State v. Clayton. Defendant appeals order to enroll in satellite-based monitoring. Trial court held an SBM hearing in 2008 and found defendant did not have to enroll. Then, in 2009, during a probation violation hearing, the court revisited the issue and found that he did have to enroll.
Held: The court did not have any basis, as part of a probation violation hearing, to conduct another SBM hearing, where it had already held one on the same reportable conviction.
State v. Frazier. Reversed expungement. Defendant was convicted of accessory after the fact with an offense date 1995. The court granted expungement under N.C.G.S 14-50.30. However, that statute only applies to offenses committed after Dec. 1, 2008. As such, expungement was without legal basis.
State v. Headen. Defendant appeals on Batson issue. Defendant made a Batson objection and the trial court ruled there was no prima facie showing of racial discrimination. The state had exercised 2 strikes--one against a white juror and one against the only black juror in the panel. The state, without prompting of the court, indicated the reason for the strike was the jurors tattoos and baggy jeans.
Court ruled that the state's race-neutral reason was facially valid and not rebutted by the defense.
State v. Inman. Appeal dismissed, as no written notice of appeal was filed.
State v. Mobley. State entered evidence of a call placed from the booking area of jail.
First, defendant objects that it was not authenticated. Court ruled sufficient evidence of authentication (to get to a jury) under 901 where voice sounded like defendant (jury can judge voices for itself), was to a number that defendant later called from inside jail.
Second, the call was permissible to admit as a business record exception to hearsay under rule 803(6) by record custodian, Sergeant Brantley (note: only the other voices on the call need a hearsay exception; once it is authenticated as defendant, his voice is not hearsay. Also, the other voices can arguably be admitted as non-hearsay if offered only for context of the defendant's words).
State v. Oxendine. Another SBM case. Vacated as defendant had a low risk assessment, inconsistent with court's finding that "defendant required the highest possible level of supervision." Click here for extended discussion of NC SBM law.
State v. Sargeant. Appeal on 1st degree murder, kidnapping, robbery, and burning of personal property.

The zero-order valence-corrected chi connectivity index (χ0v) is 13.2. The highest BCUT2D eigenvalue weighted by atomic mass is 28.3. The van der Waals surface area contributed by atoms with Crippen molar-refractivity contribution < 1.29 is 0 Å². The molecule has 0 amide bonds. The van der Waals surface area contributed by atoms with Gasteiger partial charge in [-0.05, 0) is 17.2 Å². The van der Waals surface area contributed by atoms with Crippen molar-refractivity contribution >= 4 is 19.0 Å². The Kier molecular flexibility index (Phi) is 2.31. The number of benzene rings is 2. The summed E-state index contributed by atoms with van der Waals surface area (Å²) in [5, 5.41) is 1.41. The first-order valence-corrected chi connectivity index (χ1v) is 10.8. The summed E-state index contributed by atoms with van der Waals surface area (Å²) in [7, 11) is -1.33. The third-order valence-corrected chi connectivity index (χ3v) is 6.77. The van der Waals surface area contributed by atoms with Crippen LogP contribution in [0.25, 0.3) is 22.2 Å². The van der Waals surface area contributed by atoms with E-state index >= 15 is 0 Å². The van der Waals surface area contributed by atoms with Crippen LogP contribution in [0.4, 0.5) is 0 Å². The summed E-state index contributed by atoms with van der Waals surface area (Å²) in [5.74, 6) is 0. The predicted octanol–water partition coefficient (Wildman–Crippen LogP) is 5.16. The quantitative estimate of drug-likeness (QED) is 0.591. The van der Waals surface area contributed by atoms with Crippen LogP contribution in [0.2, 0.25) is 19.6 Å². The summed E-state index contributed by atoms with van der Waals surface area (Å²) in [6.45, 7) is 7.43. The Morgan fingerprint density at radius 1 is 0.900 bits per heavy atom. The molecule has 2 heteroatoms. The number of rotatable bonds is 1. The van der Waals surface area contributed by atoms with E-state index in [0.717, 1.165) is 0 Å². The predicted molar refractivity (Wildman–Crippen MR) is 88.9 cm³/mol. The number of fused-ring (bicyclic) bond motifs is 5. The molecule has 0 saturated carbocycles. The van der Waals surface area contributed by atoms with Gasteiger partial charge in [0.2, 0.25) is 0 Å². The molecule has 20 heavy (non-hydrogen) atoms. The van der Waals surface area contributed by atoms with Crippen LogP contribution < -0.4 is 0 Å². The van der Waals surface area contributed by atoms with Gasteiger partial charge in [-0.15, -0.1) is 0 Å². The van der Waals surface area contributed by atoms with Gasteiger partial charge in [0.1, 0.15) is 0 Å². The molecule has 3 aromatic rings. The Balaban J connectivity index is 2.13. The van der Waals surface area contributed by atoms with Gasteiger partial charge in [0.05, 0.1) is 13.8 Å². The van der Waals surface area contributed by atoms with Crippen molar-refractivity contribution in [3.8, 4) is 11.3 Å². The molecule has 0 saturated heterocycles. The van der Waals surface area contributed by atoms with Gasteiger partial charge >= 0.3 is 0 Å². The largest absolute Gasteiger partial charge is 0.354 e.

Primary Issue: Did the trial court err in accepting partial verdicts from the jury? At the end of the first day, the jury said it had not reached verdicts on all charges. The judge had the jury enter verdicts on the charges they did agree on, so the jury submitted verdicts on kidnapping, robbery, and burning, and first degree murder under theory of lying in wait and felony murder, but needed more time on 1st degree murder by p&d. The next day, a new verdict form was given to the jury solely on the issue of p&d. Later that day, they returned a verdict of guilty.
Held: Trial court erred by taking partial jury verdicts. This intrusion on the province of the jury cannot be deemed harmless beyond a reasonable doubt.
Secondary Issues: 1) Court erred when it barred defendant from entering statement under the residual hearsay exception. The statement was of a co-defendant to police (who took the 5th at trial) saying that the co-defendant snitch in the case was the leader and murderer, not the defendant.
Judge Ervin dissents.
State v. Wright. Appeal of felony obstruction of justice for failing to complete true campaign finance forms with the State Board of Elections.
Held: Defendant's conduct meets the definition of common law obstruction of justice.
The BOE uncovered that defendant, then a member of the state legislature, failed to disclose over 150K in campaign contributions and 76K in transfers from his campaign account to himself.
Obstruction of justice is "'At common law it is an offense to do any act which prevents, obstructs, impedes or hinders public or legal justice. The common law offense of obstructing public justice may take a variety of forms " Here, the knowing filing of false campaign reports count, as the purpose of such reports is to make the data available for voter's review and the BOE to review. By filing false ones, defendant knew he was blocking the BOE and the public from uncovering his improper activities.
No ex post facto problem, as this is old common law.